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Students to study with solar panels at Career Academy

Students to study with solar panels at Career Academy

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Ryan Roe, left, of Green Leaf Solar, talks with Jeff Schumacher, center, and Dale Hoerauf with the Bismarck Public Schools Career Academy about the solar panels he recently installed. The 46-kilowatt solar array is large enough to power about seven homes, but it will provide electricity to the academy building and power grid.

Students walking to class at the Bismarck Public Schools Career Academy might come across a huge array of solar panels that just went in behind the building where a number of high schoolers study energy each semester.

“When it comes to solar energy, kids look at you like a deer in headlights,” said Dale Hoerauf, career and technical education director. “They don’t have a good understanding of it. That’s what’s exciting about this project, is we’re going to have a better understanding when we can see what it’s producing.”

North Dakota is essentially dead last in the country for solar installations, according to various rankings, though the industry is beginning to grow in the state. Several arrays went up last year near Cannon Ball on the Standing Rock Sioux Reservation, and United Tribes Technical College has installed panels on some of its facilities in Bismarck.

The 115 panels at the Career Academy were installed in late October, and an inverter recently went in to convert the electricity generated by the panels from direct current to alternating current so it can power the building. Hoerauf hopes to eventually have a monitor inside displaying the latest generation and consumption stats.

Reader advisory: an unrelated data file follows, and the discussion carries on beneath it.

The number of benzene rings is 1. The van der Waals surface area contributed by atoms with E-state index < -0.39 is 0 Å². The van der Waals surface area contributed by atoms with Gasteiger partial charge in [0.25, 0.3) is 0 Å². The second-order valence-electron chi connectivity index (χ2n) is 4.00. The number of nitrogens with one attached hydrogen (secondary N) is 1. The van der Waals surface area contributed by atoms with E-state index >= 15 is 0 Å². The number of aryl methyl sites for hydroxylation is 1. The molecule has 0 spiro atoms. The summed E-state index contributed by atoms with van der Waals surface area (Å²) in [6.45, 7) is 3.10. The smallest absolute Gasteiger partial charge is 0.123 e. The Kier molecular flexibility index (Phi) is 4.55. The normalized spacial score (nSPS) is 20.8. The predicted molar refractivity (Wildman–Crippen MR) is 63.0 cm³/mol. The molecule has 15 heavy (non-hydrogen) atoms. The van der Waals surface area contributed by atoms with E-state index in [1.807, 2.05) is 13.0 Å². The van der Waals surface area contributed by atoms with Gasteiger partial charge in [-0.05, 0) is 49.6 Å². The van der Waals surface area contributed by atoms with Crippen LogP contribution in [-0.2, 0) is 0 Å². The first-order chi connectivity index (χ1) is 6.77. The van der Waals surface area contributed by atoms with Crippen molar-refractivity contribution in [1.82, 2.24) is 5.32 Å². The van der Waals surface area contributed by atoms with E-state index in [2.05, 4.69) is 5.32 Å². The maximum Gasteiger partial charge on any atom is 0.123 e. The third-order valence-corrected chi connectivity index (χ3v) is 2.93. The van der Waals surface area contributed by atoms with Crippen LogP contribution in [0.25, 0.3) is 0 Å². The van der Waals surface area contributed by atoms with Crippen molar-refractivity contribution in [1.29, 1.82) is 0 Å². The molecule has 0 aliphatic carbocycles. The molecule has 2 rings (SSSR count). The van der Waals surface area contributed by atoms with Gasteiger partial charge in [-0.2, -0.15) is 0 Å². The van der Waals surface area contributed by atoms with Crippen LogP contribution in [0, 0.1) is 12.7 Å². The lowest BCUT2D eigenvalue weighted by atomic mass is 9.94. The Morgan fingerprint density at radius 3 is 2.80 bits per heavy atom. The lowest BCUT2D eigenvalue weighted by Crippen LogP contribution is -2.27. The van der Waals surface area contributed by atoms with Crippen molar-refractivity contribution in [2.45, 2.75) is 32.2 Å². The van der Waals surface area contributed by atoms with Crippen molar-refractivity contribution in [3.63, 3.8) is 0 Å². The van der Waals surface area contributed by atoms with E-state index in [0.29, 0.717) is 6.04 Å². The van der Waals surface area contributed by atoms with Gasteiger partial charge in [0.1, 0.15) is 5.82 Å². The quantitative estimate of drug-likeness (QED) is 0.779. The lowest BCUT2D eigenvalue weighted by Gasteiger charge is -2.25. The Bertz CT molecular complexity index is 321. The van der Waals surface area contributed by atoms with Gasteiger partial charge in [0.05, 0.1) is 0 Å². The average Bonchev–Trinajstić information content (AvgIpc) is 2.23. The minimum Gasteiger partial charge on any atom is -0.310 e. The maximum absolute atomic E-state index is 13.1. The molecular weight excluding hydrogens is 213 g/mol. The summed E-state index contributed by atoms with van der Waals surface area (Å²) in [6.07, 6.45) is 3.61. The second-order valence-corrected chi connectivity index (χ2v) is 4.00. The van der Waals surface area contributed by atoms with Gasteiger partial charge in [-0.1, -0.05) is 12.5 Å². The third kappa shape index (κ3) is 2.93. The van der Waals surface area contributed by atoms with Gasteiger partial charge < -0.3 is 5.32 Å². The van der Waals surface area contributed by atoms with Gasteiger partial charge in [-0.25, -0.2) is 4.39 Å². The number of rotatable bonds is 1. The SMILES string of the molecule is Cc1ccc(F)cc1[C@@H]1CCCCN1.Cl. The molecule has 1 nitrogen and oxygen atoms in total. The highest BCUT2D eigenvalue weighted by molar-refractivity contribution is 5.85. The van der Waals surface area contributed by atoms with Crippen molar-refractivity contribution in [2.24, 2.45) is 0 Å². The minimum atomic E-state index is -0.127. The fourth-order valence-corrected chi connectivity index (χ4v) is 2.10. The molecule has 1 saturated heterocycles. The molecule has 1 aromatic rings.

Engineering and Technical Education Instructor Jeff Schumacher plans to start incorporating the panels into his lessons for the energy and power technology class he teaches to about 15 high school students who learn about fossil fuels and renewables throughout the semester.

“We want them to know about the different types of jobs that are out there,” he said.

Previous classes have included solar energy in the curriculum, but the panels will take the learning up a notch, Schumacher said. At some point, he hopes to have a former student who has worked in solar come in to talk to students.

Schumacher said he too is getting up to speed on the technology. He spent time earlier this month asking questions of Ryan Roe, owner of Missouri-based Green Leaf Solar, as Roe worked on the inverter. The company installed the solar array, which was funded by a $92,000 federal grant administered through the North Dakota Department of Commerce’s state energy program. 

The panels extend 142 feet in length and are stacked about 16 feet high. They face south toward the sun as it moves from east to west throughout the day. The array is tilted 30 degrees below horizontal to better harness the sun’s power given the site’s northern latitude and to accommodate North Dakota winters.

“After a big snow, hopefully what’ll happen is the snow slides down,” Roe said.

The panels end a foot or so above ground, giving any snow that falls a bit of space to pile up once it slides to the bottom.

The 46-kilowatt system is enough to power about seven homes, Roe said.

The panels will help power the building, but they also are hooked up to Montana-Dakota Utilities’ distribution system.

On the weekends when the building is consuming little electricity, the system will produce more power than the facility needs.

“It just starts feeding the grid,” Roe said.

Installing the solar panels falls in line with other decisions made in construction of the Career Academy, which uses geothermal heat and exposes various components of that system -- such as pipes -- for students to use in their lessons, Hoerauf said.

“We just haven’t done a lot with solar,” he said. “I think it’s the next frontier.”

Reach Amy R. Sisk at 701-250-8252 or amy.sisk@bismarcktribune.com.

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